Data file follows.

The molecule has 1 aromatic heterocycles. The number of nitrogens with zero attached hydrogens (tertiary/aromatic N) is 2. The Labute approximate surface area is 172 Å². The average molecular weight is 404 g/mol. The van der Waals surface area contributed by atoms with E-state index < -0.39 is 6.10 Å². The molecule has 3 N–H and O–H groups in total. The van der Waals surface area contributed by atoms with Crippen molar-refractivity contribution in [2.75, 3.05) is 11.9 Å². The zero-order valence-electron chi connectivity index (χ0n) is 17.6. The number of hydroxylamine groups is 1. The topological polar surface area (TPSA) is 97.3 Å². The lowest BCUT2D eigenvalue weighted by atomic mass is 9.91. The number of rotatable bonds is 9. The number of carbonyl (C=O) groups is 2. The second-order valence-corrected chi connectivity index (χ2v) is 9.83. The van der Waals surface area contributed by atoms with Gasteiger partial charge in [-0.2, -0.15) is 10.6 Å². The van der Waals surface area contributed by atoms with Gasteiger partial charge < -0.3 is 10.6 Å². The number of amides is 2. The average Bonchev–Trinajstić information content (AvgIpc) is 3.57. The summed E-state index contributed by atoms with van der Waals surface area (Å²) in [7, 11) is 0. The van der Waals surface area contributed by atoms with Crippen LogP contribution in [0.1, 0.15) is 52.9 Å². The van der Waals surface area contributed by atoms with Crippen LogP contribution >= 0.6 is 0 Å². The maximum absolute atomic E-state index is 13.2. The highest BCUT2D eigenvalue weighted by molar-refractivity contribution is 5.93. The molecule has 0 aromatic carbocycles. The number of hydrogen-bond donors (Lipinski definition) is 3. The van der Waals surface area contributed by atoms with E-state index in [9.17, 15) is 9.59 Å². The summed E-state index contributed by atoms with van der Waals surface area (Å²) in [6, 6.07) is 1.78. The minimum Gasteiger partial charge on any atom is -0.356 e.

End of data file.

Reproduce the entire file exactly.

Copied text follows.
The molecule has 1 aromatic heterocycles. The number of nitrogens with zero attached hydrogens (tertiary/aromatic N) is 2. The Labute approximate surface area is 172 Å². The average molecular weight is 404 g/mol. The van der Waals surface area contributed by atoms with E-state index < -0.39 is 6.10 Å². The molecule has 3 N–H and O–H groups in total. The van der Waals surface area contributed by atoms with Crippen molar-refractivity contribution in [2.75, 3.05) is 11.9 Å². The zero-order valence-electron chi connectivity index (χ0n) is 17.6. The number of hydroxylamine groups is 1. The topological polar surface area (TPSA) is 97.3 Å². The lowest BCUT2D eigenvalue weighted by atomic mass is 9.91. The number of rotatable bonds is 9. The number of carbonyl (C=O) groups is 2. The second-order valence-corrected chi connectivity index (χ2v) is 9.83. The van der Waals surface area contributed by atoms with Gasteiger partial charge in [-0.2, -0.15) is 10.6 Å². The van der Waals surface area contributed by atoms with Gasteiger partial charge < -0.3 is 10.6 Å². The number of amides is 2. The average Bonchev–Trinajstić information content (AvgIpc) is 3.57. The summed E-state index contributed by atoms with van der Waals surface area (Å²) in [7, 11) is 0. The van der Waals surface area contributed by atoms with Crippen LogP contribution in [0.1, 0.15) is 52.9 Å². The van der Waals surface area contributed by atoms with Crippen LogP contribution >= 0.6 is 0 Å². The maximum absolute atomic E-state index is 13.2. The highest BCUT2D eigenvalue weighted by molar-refractivity contribution is 5.93. The molecule has 0 aromatic carbocycles. The number of hydrogen-bond donors (Lipinski definition) is 3. The van der Waals surface area contributed by atoms with E-state index in [9.17, 15) is 9.59 Å². The summed E-state index contributed by atoms with van der Waals surface area (Å²) in [6, 6.07) is 1.78. The minimum Gasteiger partial charge on any atom is -0.356 e.